What does home mean to you? When we’re starting our careers and families, it’s a question we often answer unconsciously as we make in-the-moment life decisions. On the other side of middle age, though, the concept becomes more complex and tends to require more deliberate planning. Is home a structure in which we live? Is it a neighborhood, a rural setting, a place shared with others? Or is it something bigger that begins with relationships, trust, and interdependence?
Calling Home is a Citizens League-led project to prompt intergenerational dialogue on these sorts of questions, which involves considering variables such as self-care, health care, mobility, and retirement planning. In September, with the help of 11 partner organizations, the initiative rolled out its website, at callinghome.org, which features a senior-friendly interface and state-of-the-art design to engage users of all ages.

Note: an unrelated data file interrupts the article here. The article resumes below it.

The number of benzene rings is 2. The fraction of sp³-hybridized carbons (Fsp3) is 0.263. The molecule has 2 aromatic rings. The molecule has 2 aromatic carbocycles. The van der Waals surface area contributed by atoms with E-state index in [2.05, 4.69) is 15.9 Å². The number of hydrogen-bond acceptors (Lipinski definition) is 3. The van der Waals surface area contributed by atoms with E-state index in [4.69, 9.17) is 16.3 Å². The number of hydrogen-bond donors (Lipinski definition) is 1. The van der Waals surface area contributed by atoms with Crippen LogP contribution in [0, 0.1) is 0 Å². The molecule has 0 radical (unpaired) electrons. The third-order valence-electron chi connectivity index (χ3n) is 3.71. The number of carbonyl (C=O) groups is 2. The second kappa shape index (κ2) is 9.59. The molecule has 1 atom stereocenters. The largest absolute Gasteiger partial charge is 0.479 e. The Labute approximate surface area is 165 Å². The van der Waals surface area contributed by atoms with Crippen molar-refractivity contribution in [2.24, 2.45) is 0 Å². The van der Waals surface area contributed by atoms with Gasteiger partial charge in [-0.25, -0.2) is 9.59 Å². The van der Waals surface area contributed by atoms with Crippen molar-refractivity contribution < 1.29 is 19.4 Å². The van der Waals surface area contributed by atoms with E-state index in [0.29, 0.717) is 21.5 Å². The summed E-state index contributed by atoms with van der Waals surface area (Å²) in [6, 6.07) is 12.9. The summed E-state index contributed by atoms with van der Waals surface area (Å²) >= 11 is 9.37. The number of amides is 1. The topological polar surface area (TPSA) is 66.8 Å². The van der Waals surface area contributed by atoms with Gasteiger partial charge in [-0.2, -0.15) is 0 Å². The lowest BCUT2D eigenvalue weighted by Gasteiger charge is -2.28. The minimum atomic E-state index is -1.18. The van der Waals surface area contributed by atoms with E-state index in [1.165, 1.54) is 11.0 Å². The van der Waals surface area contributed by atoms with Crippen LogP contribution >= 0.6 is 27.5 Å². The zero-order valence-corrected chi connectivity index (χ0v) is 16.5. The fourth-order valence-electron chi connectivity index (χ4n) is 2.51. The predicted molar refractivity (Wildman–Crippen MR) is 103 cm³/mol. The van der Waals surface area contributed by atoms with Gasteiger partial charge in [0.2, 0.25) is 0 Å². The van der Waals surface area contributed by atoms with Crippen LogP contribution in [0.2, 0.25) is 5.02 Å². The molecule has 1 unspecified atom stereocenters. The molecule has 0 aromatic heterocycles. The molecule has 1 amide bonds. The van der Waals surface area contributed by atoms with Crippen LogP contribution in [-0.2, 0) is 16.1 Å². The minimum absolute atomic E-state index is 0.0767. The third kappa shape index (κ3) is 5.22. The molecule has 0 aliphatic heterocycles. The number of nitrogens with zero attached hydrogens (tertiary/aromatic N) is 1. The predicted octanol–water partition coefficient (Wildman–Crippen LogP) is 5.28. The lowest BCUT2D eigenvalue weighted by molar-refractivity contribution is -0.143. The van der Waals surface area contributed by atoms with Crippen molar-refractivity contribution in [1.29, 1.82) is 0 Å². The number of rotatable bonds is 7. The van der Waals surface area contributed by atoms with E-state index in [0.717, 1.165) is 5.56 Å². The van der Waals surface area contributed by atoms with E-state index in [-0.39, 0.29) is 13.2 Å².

“Because this project is addressing aging from a multigenerational perspective, we wanted to create a site that feels friendly and accessible—and also clean and contemporary,” says site architect Bryn Bundlie. “Aesthetically this means easy-to-read large type, negative space to rest the eye, and full screen imagery to help break up content. The site is also one continuous scroll, which will help users digest the information instead of getting distracted or lost clicking on menu options.”
Short, lively videos (produced by Twin Cities PBS), discussion guides, and resource sections on topics including Health & Vitality and the Art of Caregiving are designed to immediately engage visitors as participants. There are no product endorsements or false promises, just important facts and moving testimony from a diversity of voices. “While doing research for this project, I came across a lot of sites that housed useful information on the process of aging. But it was oftentimes buried,” says Bundlie. “Our intent was to build a pragmatic, stripped-down experience focusing on essential information and the positive aspects of the aging process.”